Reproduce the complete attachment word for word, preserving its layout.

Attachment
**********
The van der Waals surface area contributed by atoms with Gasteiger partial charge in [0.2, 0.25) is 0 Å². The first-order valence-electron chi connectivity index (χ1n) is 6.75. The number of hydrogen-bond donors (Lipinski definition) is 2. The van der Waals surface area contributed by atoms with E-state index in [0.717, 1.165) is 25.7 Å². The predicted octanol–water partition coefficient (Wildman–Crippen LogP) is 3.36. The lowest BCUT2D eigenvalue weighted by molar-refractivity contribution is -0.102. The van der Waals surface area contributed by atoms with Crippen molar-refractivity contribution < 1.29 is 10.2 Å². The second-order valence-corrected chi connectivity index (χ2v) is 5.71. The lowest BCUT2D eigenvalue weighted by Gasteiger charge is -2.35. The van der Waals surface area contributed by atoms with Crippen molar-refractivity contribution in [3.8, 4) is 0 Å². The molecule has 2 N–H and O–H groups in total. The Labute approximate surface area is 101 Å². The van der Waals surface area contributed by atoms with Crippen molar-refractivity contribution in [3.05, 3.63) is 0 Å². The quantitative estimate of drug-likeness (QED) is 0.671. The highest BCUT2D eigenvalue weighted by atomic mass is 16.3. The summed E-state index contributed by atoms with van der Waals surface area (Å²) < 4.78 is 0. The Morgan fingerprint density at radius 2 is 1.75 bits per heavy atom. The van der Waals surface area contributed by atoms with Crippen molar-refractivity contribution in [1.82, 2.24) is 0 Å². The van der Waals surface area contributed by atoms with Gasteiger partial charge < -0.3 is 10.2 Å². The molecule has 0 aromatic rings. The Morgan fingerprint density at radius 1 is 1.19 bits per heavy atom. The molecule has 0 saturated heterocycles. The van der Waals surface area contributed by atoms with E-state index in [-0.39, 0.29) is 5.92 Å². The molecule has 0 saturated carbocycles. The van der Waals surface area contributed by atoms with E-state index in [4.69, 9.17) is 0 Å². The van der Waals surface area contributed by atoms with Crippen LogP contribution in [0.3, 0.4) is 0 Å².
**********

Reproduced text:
The van der Waals surface area contributed by atoms with Gasteiger partial charge in [0.2, 0.25) is 0 Å². The first-order valence-electron chi connectivity index (χ1n) is 6.75. The number of hydrogen-bond donors (Lipinski definition) is 2. The van der Waals surface area contributed by atoms with E-state index in [0.717, 1.165) is 25.7 Å². The predicted octanol–water partition coefficient (Wildman–Crippen LogP) is 3.36. The lowest BCUT2D eigenvalue weighted by molar-refractivity contribution is -0.102. The van der Waals surface area contributed by atoms with Crippen molar-refractivity contribution < 1.29 is 10.2 Å². The second-order valence-corrected chi connectivity index (χ2v) is 5.71. The lowest BCUT2D eigenvalue weighted by Gasteiger charge is -2.35. The van der Waals surface area contributed by atoms with Crippen molar-refractivity contribution in [3.8, 4) is 0 Å². The molecule has 2 N–H and O–H groups in total. The Labute approximate surface area is 101 Å². The van der Waals surface area contributed by atoms with Crippen molar-refractivity contribution in [3.05, 3.63) is 0 Å². The quantitative estimate of drug-likeness (QED) is 0.671. The highest BCUT2D eigenvalue weighted by atomic mass is 16.3. The summed E-state index contributed by atoms with van der Waals surface area (Å²) < 4.78 is 0. The Morgan fingerprint density at radius 2 is 1.75 bits per heavy atom. The van der Waals surface area contributed by atoms with Crippen molar-refractivity contribution in [1.82, 2.24) is 0 Å². The van der Waals surface area contributed by atoms with Gasteiger partial charge < -0.3 is 10.2 Å². The molecule has 0 aromatic rings. The Morgan fingerprint density at radius 1 is 1.19 bits per heavy atom. The molecule has 0 saturated heterocycles. The van der Waals surface area contributed by atoms with E-state index in [-0.39, 0.29) is 5.92 Å². The molecule has 0 saturated carbocycles. The van der Waals surface area contributed by atoms with E-state index in [4.69, 9.17) is 0 Å². The van der Waals surface area contributed by atoms with Crippen LogP contribution in [0.3, 0.4) is 0 Å².